This week, I’ve been pondering a lot the wise words of Thomas Santos, who gave us advice on dealing with “stage two” of culture shock– the stage where the world seems to be against you and you can’t remember why you ever wanted to come to Russia in the first place, and all you want to do is crawl under the covers and emerge only in spring. “Culture shock” is always a term I’ve struggled with. I’ve never had the experience of arriving in a new country and being shocked about anything. Surprised, delighted, confused, curious, maybe, but never shocked.
I think what I have is culture fatigue. I can understand all the things I’ve come up against; I can imagine a world in which it makes sense. The making up a document on the spot and putting a stamp on it to get around a bureaucratic rule. The people who tell you to “put your hood up, you must be cold,” even when they are bare-headed themselves. The dill. The classes held in the department office, where the students struggle to make English sentences with other teachers chatting quietly in Russian two feet away. All of it has a reason, all of it fits into the puzzle that is Russia. But at some point, you get tired of being curious and puzzled, and you just want the mess to make sense.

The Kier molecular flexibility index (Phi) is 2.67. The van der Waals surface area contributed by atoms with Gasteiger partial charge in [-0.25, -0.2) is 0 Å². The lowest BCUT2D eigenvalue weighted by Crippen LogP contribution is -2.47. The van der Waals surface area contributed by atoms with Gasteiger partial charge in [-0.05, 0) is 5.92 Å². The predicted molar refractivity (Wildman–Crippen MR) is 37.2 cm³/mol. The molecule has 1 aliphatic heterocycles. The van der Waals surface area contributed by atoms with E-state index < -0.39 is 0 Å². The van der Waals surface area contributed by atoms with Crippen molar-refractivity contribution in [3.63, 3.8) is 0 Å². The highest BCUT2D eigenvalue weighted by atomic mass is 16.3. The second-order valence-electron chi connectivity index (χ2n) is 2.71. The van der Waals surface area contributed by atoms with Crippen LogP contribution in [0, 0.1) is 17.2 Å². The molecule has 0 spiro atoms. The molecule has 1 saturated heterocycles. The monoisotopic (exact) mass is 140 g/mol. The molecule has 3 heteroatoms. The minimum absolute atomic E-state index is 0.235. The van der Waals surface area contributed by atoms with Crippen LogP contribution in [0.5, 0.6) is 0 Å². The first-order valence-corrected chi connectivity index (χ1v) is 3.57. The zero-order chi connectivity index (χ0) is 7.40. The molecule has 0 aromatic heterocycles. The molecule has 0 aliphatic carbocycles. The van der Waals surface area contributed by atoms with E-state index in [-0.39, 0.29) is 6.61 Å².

At the American Club last night, I showed the movie Juno. At one point, the pregnant Juno and her dad are going to meet the adoptive parents for the first time in their swanky neighborhood, and their beat up old van drives past row after row of pristine, unnecessarily large houses with three-car garages and manicured lawns. In America, I would be in the van, and driving through a neighborhood like that would make me frustrated and angry and self-righteously annoyed. In Russia, it made me bittersweetly nostalgic. Because at least in America I would know why I was annoyed and frustrated, I would understand it.
One of the things that surprised me about Arkhangelsk is that there are a lot more SUVs than I’ve ever seen anywhere else in Eastern Europe. Passing by a Nissan whose front fender came up to my shoulder on my way to school this morning, it occurred to me that the reason it bothers me so much is that in America, I know what a giant Nissan means. I don’t have any idea what it means here.